PICTURE 9 OF 18 FOR WIDER IMAGE STORY "WORLD'S LARGEST ELECTRONIC WASTE DUMP"
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TPX IMAGES OF THE DAY
CHINA-ENVIRONMENT/WIDERIMAGE
RTX1IUQ2 
July 03, 2015 
Circuit boards lie inside a home in the township of Guiyu in China's southern Guangdong province June... 
GUIYU, China 
Wider Image: World's Largest Electronics Waste Dump 
Circuit boards lie inside a home in the township of Guiyu in China's southern Guangdong province June 8, 2015. The town of Guiyu in the economic powerhouse of Guangdong province in China has long been known as one of the world’s largest electronic waste dump sites. At its peak, some 5,000 workshops in the village recycle 15,000 tonnes of waste daily including hard drives, mobile phones, computer screens and computers shipped in from across the world. Many of the workers, however, work in poorly ventilated workshops with little protective gear, prying open discarded electronics with their bare hands. Plastic circuit boards are also melted down to salvage bits of valuable metals such as gold, copper and aluminum. As a result, large amounts of pollutants, heavy metals and chemicals are released into the rivers nearby, severely contaminating local water supplies, devastating farm harvests and damaging the health of residents. The stench of burnt plastic envelops the small town of Guiyu, while some rivers are black with industrial effluent. According to research conducted by Southern China’s Shantou University, Guiyu’s air and water is heavily contaminated by toxic metal particles. As a result, children living there have abnormally high levels of lead in their blood, the study found. While most of the e-waste was once imported into China and processed in Guiyu, much more of the discarded e-waste now comes from within China as the country grows in affluence. China now produces 6.1 million metric tonnes of e-waste a year, according to the Ministry of Industry and Information Technology, second only to the U.S with 7.2 million tonnes. REUTERS/Tyrone Siu

PICTURE 8 OF 18 FOR WIDER IMAGE STORY "WORLD'S LARGEST ELECTRONIC WASTE DUMP"
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CHINA-ENVIRONMENT/WIDERIMAGE
RTX1IUQ1 
July 03, 2015 
A polluted river flows past a workshop used for processsing plastic components of electronic waste at...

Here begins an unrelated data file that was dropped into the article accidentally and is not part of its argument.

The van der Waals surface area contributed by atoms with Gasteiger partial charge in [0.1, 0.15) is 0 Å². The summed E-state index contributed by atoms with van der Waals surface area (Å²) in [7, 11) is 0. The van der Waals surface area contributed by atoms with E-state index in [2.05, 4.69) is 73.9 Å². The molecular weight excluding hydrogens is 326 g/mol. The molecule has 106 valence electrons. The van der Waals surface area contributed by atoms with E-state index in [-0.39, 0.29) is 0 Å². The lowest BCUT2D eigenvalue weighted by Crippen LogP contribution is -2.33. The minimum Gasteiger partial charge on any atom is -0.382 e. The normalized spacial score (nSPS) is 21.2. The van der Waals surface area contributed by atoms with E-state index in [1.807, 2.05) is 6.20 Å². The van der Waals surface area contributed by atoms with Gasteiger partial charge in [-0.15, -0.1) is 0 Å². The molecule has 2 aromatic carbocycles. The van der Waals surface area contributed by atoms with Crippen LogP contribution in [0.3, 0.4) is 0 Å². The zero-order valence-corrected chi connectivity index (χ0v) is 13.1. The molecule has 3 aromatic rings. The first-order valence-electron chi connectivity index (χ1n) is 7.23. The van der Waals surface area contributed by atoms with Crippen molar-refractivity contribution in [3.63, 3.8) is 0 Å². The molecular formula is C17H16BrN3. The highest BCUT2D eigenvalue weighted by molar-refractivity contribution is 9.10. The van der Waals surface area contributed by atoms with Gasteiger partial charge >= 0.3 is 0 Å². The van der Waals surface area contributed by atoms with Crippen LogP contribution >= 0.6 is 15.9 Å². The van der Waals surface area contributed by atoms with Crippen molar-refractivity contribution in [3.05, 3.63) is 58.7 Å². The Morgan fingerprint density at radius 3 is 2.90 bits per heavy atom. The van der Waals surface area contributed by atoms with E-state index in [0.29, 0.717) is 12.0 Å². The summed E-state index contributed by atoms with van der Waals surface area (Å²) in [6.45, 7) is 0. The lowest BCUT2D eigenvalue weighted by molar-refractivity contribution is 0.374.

GUIYU, China 
Wider Image: World's Largest Electronics Waste Dump 
A polluted river flows past a workshop used for processsing plastic components of electronic waste at the township of Guiyu in China's southern Guangdong province June 10, 2015. The town of Guiyu in the economic powerhouse of Guangdong province in China has long been known as one of the world’s largest electronic waste dump sites. At its peak, some 5,000 workshops in the village recycle 15,000 tonnes of waste daily including hard drives, mobile phones, computer screens and computers shipped in from across the world. Many of the workers, however, work in poorly ventilated workshops with little protective gear, prying open discarded electronics with their bare hands. Plastic circuit boards are also melted down to salvage bits of valuable metals such as gold, copper and aluminum. As a result, large amounts of pollutants, heavy metals and chemicals are released into the rivers nearby, severely contaminating local water supplies, devastating farm harvests and damaging the health of residents. The stench of burnt plastic envelops the small town of Guiyu, while some rivers are black with industrial effluent. According to research conducted by Southern China’s Shantou University, Guiyu’s air and water is heavily contaminated by toxic metal particles. As a result, children living there have abnormally high levels of lead in their blood, the study found. While most of the e-waste was once imported into China and processed in Guiyu, much more of the discarded e-waste now comes from within China as the country grows in affluence. China now produces 6.1 million metric tonnes of e-waste a year, according to the Ministry of Industry and Information Technology, second only to the U.S with 7.2 million tonnes. REUTERS/Tyrone Siu TPX IMAGES OF THE DAY